Guest Post: “The Spinach that Traveled Across the World and Stayed”
This is our first in a series of guest posts by our great new intern Sophie Silverstein. Enjoy!One might assume that New Zealand spinach is around a fourteen-hour plane ride away. Fortunately, ForageSF is here to tell you how accessible the spinach from down under really is (along with its history and a slew of other fascinating information). We hope and assume that if you’ve been poking around our website you have some interest in where your food comes from, and perhaps how you can minimize the intermediaries between you and the delicious treats you put in your mouth. If that’s the case, then take this opportunity to learn about your local landscape, which happens to include (drum roll, please) New Zealand spinach.
The story goes that Captain Cook, an explorer from Britain popularized New Zealand spinach when he documented its existence and used it (cooked and pickled) to fight scurvy on his ship. Prior to Cook, the indigenous people of New Zealand rarely used the spinach as a leaf vegetable. New Zealand spinach made its way to the United States in the second half of the eighteenth century when Joseph Banks, botanist and explorer, brought the seeds of the plant back to Kew Gardens in Queens, New York. For two whole centuries this species of spinach remained the only naturalized vegetable hailing from New Zealand and Australia. This spinach is not only extraordinary in its history; it also trumps similar veggies and plants in its durability.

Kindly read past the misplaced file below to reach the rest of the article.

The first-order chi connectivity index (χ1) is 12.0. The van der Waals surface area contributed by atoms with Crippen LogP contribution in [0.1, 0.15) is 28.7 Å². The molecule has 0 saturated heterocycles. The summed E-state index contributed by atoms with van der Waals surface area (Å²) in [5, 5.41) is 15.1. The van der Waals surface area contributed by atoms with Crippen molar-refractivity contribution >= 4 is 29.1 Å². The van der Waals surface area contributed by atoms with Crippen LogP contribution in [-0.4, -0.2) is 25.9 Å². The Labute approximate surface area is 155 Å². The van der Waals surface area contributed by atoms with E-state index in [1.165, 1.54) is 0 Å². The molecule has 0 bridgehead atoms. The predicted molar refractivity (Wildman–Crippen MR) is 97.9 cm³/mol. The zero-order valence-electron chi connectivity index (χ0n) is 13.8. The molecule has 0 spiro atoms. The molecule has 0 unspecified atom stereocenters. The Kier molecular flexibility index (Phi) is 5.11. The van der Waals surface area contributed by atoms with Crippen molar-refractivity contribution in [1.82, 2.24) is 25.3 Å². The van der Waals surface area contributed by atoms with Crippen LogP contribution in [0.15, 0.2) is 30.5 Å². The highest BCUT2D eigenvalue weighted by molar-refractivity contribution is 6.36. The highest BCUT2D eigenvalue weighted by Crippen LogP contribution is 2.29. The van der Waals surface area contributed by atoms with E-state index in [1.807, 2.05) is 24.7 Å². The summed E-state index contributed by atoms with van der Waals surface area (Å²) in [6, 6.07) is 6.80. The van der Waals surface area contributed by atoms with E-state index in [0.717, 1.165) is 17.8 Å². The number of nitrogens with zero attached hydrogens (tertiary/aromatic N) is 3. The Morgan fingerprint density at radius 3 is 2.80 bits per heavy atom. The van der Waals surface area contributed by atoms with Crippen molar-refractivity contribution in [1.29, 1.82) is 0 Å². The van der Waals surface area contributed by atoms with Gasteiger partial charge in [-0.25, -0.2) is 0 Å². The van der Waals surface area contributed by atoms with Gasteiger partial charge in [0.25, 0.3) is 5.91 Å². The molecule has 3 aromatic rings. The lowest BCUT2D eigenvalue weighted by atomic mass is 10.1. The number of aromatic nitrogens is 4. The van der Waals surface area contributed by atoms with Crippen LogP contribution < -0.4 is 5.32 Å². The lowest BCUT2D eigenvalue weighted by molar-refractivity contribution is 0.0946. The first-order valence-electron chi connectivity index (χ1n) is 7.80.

New Zealand spinach, also known as Tetragonia tetragonioides and “everbearing spinach,” will survive what most plants will not; be it draught, bugs, salt or unruly soil, this succulent plant is a forager’s dream. While it is a durable plant, it prefers warm regions and well-drained, sandy soils that are rich in organic matter. You can spot this species of spinach by its triangular leaves, vibrant green color, lengthy stalks and its tendency to grow low to the ground. The tops and bottoms of the succulent leaves are covered in what resembles tiny water droplets. You can also look out for its yellow flowers and small, horny, pod-like fruits. While the spinach we are looking for is wild, “Cook’s cabbage” is also commonly used as a decorative plant for ground cover. No matter how you’re getting a hold of your spinach, there are many ways to enjoy it. Try this recipe.
New Zealand spinach’s shoots and leaves can be foraged and enjoyed cooked or raw, just like the spinach (Spinacia oleracea) we all know and love. We must forewarn you that New Zealand spinach is high in oxalic acid, making its raw consumption a bit of a prickly, acidic challenge. Another option is sautéing or blanching the leaves, creating a taste that may be more tame and familiar. This robust plant has made its way to North America and thrived here; some might even say it has become an invasive bugger. Those who have discovered it recognize how delicious and versatile those pretty diamond leaves are. If you’re interested in encountering some wild New Zealand spinach as well as an unimagined world of foraged flavor, join ForageSF for one of our walking tours around the bay area. So who’s ready to dive in and take a bite?